In an effort to obtain richer, more specific feedback and spark a dialogue with our associates, we deployed an innovative social collaboration tool, POPin. Using this tool has already helped to drive improvements in employee retention. Over the past year, Lutheran logged an employee turnover rate of 6%, well below the national average. We expect to realize another 2 percent decrease next year as we continue to use POPin and implement the changes inspired by this crowdsolving tool. We use POPin to anonymously survey the employee base, crowdsourcing answers to questions such as “How can we improve daily work conditions for you?, What can we do to improve work/life balance at Lutheran Medical Center? ” and “Tell us what support you need to improve the patient experience at our hospital?” Because the collaborative platform is online, anonymous, and interactive (everyone can see and comment on responses and survey metrics), this approach generates more feedback in a few hours than what we could get over months of walking the hallways. As we uncover what our employees are thinking and perceiving, we develop a better understanding of what they need from us. POPin allows us to do this quickly and thoroughly— no more guessing about the source of a problem, how important employees think it is, or what they’d like to see us do about it. We can then accelerate our efforts to make meaningful changes because we are confident we are spending time and money on the right efforts, the ones that will significantly increase job satisfaction and result in higher retention rates.

In addition to POPin, we have deployed additional on-campus efforts to retain valued associates. These include individualized professional development, mentoring, attention to recognition of outstanding care, engagement in innovation and addressing important needs for on campus food and wellness options. We celebrate successes and make sure to create a family-like atmosphere for care and caring.

At Lutheran Medical Center, keeping our nurses and other associates on the job is important to us. Better retention protects the wellbeing of our patients and maintains a functioning system overall. And yes, it protects our bottom line. Most important, keeping our nurses and their families happy and healthy is fundamental to our values and our mission to serve the community.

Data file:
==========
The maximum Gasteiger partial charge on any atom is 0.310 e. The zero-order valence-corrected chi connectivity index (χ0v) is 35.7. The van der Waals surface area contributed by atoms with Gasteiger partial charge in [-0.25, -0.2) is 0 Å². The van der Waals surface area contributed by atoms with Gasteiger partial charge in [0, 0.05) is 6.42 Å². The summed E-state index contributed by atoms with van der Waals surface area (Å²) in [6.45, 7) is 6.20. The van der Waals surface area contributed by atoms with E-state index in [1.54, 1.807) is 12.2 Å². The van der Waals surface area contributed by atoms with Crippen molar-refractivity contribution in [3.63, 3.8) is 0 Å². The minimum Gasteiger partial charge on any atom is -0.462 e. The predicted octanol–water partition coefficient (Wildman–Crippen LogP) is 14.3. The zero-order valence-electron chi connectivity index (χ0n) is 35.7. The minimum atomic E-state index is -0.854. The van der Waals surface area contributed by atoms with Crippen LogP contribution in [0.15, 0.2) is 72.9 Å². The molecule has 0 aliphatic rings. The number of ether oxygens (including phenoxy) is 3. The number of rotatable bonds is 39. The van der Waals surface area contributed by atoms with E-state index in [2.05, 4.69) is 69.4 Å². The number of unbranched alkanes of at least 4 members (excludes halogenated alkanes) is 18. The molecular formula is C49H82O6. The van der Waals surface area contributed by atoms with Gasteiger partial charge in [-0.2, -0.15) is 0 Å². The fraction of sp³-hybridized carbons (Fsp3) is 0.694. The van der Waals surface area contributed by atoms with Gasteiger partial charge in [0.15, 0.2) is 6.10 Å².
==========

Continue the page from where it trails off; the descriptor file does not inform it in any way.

Christina Johnson, MD, FACEP, Vice President and Chief Operating Officer, Lutheran Medical Center, Wheat Ridge, CO

As Vice President and Chief Operating Officer of Lutheran Medical Center, Dr. Christina (Tina) Johnson oversees the Cardiovascular, Neurology and Oncology Service Lines, Patient Safety and Quality, Medical Imaging, Physical and Rehabilitative Medicine, Laboratory Services, Clinical Contracting, Care Management, Pharmacy Services, Clinical Informatics, Hospice and Palliative Care.

Dr. Johnson first joined Lutheran Medical Center in 1998 as an attending physician in the Emergency Department. Subsequently she served in leadership roles within the Emergency Department, then as Chief Medical Officer at Lutheran and most recently as Chief Operating Officer since 2015.

Dr. Johnson received her bachelor’s degree from Reed College in Portland, Oregon and she completed medical school at Columbia University, College of Physicians & Surgeons in New York. She did residency training in Internal Medicine at University of California, San Francisco and completed a second residency in Emergency Medicine at Denver Health. She is board certified in Emergency Medicine. Dr. Johnson currently is pursuing an MBA at University of Denver, Daniels School of Business.